Last newsletter, I embarked on exploring the first of 5 guidelines to Consistent Meditation ~ Starting. If you missed the short synopsis on how I started meditation, when it was far from a ubiquitous household word, click here…
The Start is obviously, Essential… but knowing the why, and keeping the why alive (knowing it will likely change over time) is essential to Meditating daily, which takes us to the next relevant guideline of ‘Staying the Course’ of Meditation: # 2 = Keep the Why Alive.
Meditation is ubiquitous enough these days, so exposure is not the issue. Neither is access to understand the benefits; published scientific articles continue to reveal a wide range of evidence-based benefits; proof is mainstream. When I Googled ‘benefits of meditation’, up popped 61,400,000 results (in 0.45 seconds). Meditation de-stresses and heals, especially the emotional-mental realm, which trickles into the physical and spiritual realms. Life gets better as you release stress; your body can heal itself and you experience more stable emotional patterns, as well as mental clarity and wisdom with daily choices. These incentives, when reflected upon, can help you maintain consistency.
The above summaries of meditation’s promises are very general, and may be sufficient to keeping your resolve to meditate daily, but I urge you to find your unique why(s). Overall, meditation resolves and/or manages ‘stress’, so understanding how stress specifically shows up for you , can be really helpful in personally affirming the unique benefits you experience over time.
Stress is most often experienced psychologically: anxiety, depression, negative attitudes (a form of limiting beliefs that restrict one’s potential), etc.. So taking note of emotional-mental imbalances can be of great help in connecting to the ‘why’ of meditation. What circumstances trigger you? What are your internal and external reactions that reveal a lack of compassion & wisdom. The proof is in the pudding, so after some time engaged in a consistent practice, you can recognize a shift in your reactive patterns, in a variety of challenging circumstances. Knowing & affirming the positive changes will boost your confidence and psychological well-being. Noting subtle and sometimes profound differences in your psychological well-being becomes the root ‘why’ of you stay with steady meditation practice.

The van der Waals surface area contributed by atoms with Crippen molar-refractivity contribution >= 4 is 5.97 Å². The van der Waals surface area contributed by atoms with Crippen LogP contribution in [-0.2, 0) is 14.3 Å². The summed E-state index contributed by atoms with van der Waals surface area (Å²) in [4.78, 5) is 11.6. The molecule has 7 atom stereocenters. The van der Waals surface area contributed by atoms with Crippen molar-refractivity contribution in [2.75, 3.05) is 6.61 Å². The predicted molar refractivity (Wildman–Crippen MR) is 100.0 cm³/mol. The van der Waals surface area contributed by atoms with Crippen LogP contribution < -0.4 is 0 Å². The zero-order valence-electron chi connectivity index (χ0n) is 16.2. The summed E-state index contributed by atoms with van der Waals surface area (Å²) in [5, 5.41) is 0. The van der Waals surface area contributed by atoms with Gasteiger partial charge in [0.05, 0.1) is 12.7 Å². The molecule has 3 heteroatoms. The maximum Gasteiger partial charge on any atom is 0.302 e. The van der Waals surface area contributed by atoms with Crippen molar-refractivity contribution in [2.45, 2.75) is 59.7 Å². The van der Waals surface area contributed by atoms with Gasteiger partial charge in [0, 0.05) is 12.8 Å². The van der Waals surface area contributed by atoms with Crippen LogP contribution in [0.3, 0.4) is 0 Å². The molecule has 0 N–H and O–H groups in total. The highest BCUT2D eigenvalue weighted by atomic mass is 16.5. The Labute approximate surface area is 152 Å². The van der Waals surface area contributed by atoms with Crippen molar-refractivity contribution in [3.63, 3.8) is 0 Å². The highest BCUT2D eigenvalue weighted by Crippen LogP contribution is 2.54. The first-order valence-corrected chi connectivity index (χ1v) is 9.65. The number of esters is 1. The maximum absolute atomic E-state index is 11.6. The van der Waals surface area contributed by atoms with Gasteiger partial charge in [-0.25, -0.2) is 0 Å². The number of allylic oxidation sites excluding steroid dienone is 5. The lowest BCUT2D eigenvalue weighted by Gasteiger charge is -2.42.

As you continue meditating, you might notice positive changes in your physical health too; You might notice you get sick less often, and/or your symptoms with a particular physical pain is less deep or often. It is likely that you don’t add more mental suffering on top of the physical discomfort you experience.
Whatever your desired ‘whys’ are, I’d suggest you keep a little meditation diary, or share your realizations with others; when you make note of your positive personal experiences, the tricky ego-mind is less likely to make up other stories of what better you could be doing with time spent in meditation. Ego-mind prefers to extend outward and will resist the inward focus, unless the higher mind establishes command at regular intervals (that is, in daily meditation).
If you are interested in becoming a more evolved human being, evidence is there for that too. When meditation has resolved some sticky, self-sabotaging psychological habits, one becomes more attuned to spirit, the realm of subtle connection to all that is. One can experience being the personality and the observer within, during everyday interactions; one can be aware of the energetic forces of creation, maintenance and destruction, even whilst occupied within the mundane of everyday life. As a result, you become steady, stable and rooted in kindness, understanding and compassion.
In summary, understanding the why personally can really keep the motivation alive. About 16 years ago, I wanted to change my unpleasant reactive patterns – especially as it pertained to responding to emotionally charged circumstances around my special needs son. I was not always very kind, and sometimes, even abrasive. Over time, once I’d begun regular meditation, I reflected upon various circumstances and recognized that 3 months earlier, I would have said something unpleasant or in a disparaging tone of voice to someone who I believed was not behaving in my son’s best interest. It was very satisfying to shift from a place of mismanaged reactions to allow space for a kinder response, which ultimately, results in a better outcome. As the higher mind takes over the wheel, the ego moves over into the passenger seat, and ones life becomes more graceful. Objective research and personal reflection are both helpful to stay the course.
Reflect: Do you want to change some reactive patterns? What? Why? If you meditate, reflect on changes you have observed in how you respond in especially emotionally charged situations. Do you meditate regularly? Why? Why Not? Please comment below… I’d love to dialogue.